The Bet Giorgis Conference was organized by Eritrean Unionist and pro-independence activists to find common ground following domestic and international events.
The Bet Giorgis Conference, better known as “Wa’Ela Biet Giorgis”, was organized mainly by the Unionist leader Gebremeskel Woldu and the pro-independence activist Woldeab Woldemariam to find common ground following a number of domestic and international events and incidents. The situation in general was deteriorating as divisions among Eritreans was growing at an alarming rate. Some of the main events of the time were:
- In March 1946, Ethiopia appointed a Liaison Officer in Eritrea by the name of Col. Nega Haile Selassie. His duty was to instigate differences among Eritreans, mainly on religious lines, and create a unionist movement like the “Society for the Unification of Eritrea and Ethiopia”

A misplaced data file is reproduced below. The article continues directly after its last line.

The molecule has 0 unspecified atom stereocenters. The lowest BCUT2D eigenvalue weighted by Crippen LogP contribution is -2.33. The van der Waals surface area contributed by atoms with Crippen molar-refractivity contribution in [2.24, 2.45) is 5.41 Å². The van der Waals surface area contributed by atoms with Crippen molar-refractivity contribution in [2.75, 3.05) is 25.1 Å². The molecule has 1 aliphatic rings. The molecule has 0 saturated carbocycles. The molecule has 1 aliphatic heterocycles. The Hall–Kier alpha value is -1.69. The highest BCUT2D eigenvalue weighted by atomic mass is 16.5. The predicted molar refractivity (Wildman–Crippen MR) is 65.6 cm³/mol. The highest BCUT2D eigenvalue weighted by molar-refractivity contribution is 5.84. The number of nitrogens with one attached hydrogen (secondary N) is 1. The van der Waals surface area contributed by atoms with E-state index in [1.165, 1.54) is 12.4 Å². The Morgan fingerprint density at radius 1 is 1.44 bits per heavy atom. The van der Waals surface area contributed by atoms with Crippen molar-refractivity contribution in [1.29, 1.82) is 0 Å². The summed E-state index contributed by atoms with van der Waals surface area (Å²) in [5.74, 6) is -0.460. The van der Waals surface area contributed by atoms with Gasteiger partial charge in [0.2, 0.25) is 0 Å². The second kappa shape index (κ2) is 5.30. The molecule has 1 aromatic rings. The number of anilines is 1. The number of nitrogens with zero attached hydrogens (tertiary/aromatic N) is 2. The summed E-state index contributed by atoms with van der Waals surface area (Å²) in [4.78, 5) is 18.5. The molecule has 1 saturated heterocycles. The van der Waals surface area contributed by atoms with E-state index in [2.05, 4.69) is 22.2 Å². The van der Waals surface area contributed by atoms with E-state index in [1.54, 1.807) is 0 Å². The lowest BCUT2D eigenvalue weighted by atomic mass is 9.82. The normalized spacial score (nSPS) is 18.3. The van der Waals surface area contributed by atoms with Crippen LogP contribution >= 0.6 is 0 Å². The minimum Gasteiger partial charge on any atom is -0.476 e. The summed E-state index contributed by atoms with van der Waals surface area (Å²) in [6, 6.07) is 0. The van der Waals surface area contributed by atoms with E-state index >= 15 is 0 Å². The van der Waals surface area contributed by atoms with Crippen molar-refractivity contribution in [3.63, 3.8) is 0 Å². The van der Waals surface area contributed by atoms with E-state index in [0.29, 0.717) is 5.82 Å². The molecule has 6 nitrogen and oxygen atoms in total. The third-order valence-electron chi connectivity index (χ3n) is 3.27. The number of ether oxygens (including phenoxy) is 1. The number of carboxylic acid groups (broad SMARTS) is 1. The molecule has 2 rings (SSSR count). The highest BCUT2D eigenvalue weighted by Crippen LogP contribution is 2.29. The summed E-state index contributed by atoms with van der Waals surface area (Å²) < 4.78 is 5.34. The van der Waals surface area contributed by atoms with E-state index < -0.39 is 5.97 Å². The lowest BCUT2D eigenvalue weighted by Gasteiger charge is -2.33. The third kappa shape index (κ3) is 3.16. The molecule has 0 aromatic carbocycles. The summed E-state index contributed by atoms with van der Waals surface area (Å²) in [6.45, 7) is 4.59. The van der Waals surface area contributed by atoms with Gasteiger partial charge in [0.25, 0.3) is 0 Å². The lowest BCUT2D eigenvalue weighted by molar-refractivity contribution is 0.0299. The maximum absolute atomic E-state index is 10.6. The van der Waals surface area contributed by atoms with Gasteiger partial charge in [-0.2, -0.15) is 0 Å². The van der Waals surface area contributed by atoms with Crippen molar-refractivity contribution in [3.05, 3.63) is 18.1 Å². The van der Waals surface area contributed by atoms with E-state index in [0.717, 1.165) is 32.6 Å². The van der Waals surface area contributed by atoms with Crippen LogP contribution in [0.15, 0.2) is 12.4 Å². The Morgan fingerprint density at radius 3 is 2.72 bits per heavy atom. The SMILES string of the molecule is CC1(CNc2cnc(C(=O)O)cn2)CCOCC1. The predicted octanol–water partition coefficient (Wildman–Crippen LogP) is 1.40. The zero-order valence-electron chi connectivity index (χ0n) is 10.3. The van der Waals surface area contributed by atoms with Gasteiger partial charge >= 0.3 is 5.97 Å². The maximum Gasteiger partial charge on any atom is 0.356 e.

- Tor’A-Tsenadegle Conflict in Akele Guzay on 15 August 1946 due to land dispute in which a total of 14 people were killed.
- The 28 August 1946 massacre in Asmara perpetrated by the Sudanese British soldiers where 46 Christians were killed and many wounded; the Ethiopian government took this opportunity to create more religious divide among Eritreans and convince especially the Christians to demand unification with Ethiopia, as the “protector of Christian Eritreans.”
- Paris Peace Treaty on 25 September 1946 where Italy lost its claim to its former colonies and that the natives of the colonies would decide their own future
- Many Assassination Attempts were carried out at leading “separatist” figures in Asmara
Wa’Ela Beit Giorgis was the first attempt by Eritreans of different viewpoints to solve political problems through dialogue. It didn’t succeed. Ethiopia’s interference in Eritrean affairs successfully derailed it off its objectives. This was possible as some Eritreans, especially the intellectuals of the day, collaborated with the Ethiopian monarchy. Sabotaged, the conference forgot its main agenda on the future of the country and, instead, was diverted to a none-issue when Tedla Bairu, totally a newcomer to the group, provoked discussion on the ‘ancestry’ of Woldeab Woldemariam, questioning if Woldeab had even the right to speak for Eritrea.